Why the Shooting Brake deserves more love
But are they worth their weight in automotive gold?
Finally, I have found something good that the British did, apart from moaning and queuing of course. We created the Shooting Brake. As I was doing some research about this style of car, it made me think - is the shooting brake outdated or can it still be useful?
For those who aren't sure what they are, let's have a look what it takes, to be a shooting brake. Oh, that rhymed... almost.
Roots in hunting...
The original use of the Shooting Brake was for larger hunting parties, for the upper classes who could afford such things. By making the back end longer and adding more seats, it became more suitable to carry more items - such as hunting equipment, picnics and the recently deceased corpses of game. A good example of this is the rather charming 1910 Rolls Royce Silver Ghost, seen below. It was designed to carry eight people as well as the driver, four guns and a massive supply of ammunition.
1910 Rolls Royce Silver Ghost SB.
The use of the Shooting Brake changed over the next 100 years. During the 1930s, they were used more like the modern Estate car, carrying luggage to the train station. Flying into the 1960s and 70s, the Shooting Brake changed into being more sporty for the modern driver - Sunbeams and Aston Martins being some of those cars, one of the most famous was the Reliant Scimitar... Princess Anne has one of those, you know?
Most modern Shooting brakes take a coupe or supercar and expands on it, like in the same way they did in the past. It does something odd for the design and practicality of the two-door, luxury car though - it makes it look more practical and to me, more stunning. Take the new Aston Martin Vanquish Zagato SB - a thing of beauty, not spoiling the body shape but adding to it to create more usable space in the back.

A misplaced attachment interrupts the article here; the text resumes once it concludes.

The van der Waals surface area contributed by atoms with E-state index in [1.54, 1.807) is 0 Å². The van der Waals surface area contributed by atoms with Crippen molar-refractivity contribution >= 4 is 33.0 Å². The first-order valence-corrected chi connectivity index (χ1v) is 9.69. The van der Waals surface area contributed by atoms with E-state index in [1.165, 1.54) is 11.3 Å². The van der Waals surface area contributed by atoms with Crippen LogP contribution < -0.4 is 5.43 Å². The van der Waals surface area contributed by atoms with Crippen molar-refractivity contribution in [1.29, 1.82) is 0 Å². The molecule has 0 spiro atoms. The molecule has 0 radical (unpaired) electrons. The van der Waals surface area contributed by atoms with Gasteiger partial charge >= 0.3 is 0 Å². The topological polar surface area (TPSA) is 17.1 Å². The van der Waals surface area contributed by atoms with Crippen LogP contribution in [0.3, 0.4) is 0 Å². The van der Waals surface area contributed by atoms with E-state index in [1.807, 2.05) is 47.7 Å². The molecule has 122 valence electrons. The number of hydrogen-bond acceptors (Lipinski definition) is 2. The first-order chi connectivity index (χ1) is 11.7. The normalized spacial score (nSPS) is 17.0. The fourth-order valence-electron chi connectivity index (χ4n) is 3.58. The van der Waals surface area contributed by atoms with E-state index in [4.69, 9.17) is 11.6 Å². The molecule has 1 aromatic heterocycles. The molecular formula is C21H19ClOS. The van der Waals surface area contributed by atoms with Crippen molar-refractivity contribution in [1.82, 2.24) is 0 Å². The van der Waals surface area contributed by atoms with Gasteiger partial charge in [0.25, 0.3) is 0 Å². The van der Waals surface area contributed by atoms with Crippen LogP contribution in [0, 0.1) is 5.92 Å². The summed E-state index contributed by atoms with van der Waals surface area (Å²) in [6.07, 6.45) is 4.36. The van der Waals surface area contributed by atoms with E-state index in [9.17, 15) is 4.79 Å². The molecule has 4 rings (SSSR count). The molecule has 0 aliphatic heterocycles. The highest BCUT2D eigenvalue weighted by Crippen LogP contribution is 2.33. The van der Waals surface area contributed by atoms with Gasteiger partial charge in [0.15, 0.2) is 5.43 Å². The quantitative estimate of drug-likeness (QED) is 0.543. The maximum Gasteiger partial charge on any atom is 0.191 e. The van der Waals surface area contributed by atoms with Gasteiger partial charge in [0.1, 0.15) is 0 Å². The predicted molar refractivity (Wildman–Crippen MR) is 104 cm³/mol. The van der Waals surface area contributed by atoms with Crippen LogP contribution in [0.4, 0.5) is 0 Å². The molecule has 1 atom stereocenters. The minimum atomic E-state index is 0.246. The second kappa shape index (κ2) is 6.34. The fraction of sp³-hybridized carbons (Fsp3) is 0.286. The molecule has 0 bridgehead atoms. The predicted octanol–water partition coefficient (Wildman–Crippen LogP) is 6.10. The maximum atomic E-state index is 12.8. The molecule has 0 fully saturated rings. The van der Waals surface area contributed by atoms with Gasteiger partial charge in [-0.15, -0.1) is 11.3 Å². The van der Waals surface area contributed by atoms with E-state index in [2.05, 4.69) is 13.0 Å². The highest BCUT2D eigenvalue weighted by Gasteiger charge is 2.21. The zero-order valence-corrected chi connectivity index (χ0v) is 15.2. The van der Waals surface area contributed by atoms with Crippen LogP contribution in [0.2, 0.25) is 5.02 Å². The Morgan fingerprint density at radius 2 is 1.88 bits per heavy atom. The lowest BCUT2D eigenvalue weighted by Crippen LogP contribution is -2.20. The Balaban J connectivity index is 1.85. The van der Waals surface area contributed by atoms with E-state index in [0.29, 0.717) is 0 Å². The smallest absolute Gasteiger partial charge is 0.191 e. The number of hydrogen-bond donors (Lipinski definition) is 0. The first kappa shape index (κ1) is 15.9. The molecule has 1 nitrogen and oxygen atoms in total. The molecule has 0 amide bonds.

Aston Martin Vanquish Zagato SB
There are so many more Shooting Brakes, that a lot of people will dismiss or not even remember, some haven't even been made. They still remain as concepts until they will be created - hopefully one day someone will make this F-Type Jaguar SB into a production car. It's a right head turner. This sadly, is a render by artist Rain Prisk, which stole my heart the second I saw it. Is there such a thing as 'love at first sight'?
Credit: Rain Prisk
Some even have more than two doors, such as the 2019 Mercedes CLA SB. Although this looks more like an Estate car, it looks like it will have four seats, rather than the classic two. That, in turn, will make the car sporty than a real Estate car, in theory. This is were the definition of the Shooting Brake gets tricky, it's a blend of Estate, station wagon and coupe.
Credit to Carwow uk
Useful or just pointless beauty?
Some would argue there is no need for the Shooting Brake, seeing we have Estates, SUVs and 4x4s for carrying larger loads. Others would say it's the balance of fun, elegance and power with a twist - having enough room for those golf clubs in the back. Think I would rather take it on hunting parties than the green.
I feel that there is a place for the Shooting Brake, purely on a design level rather than needing a useful car. Supercars and Coupes are things of beauty on a daily basis, so why not turn it up to 11 and see what can be done with a little bit of flare.
I still stand by my heart, not my head. They are just so cool. Why argue with your heart?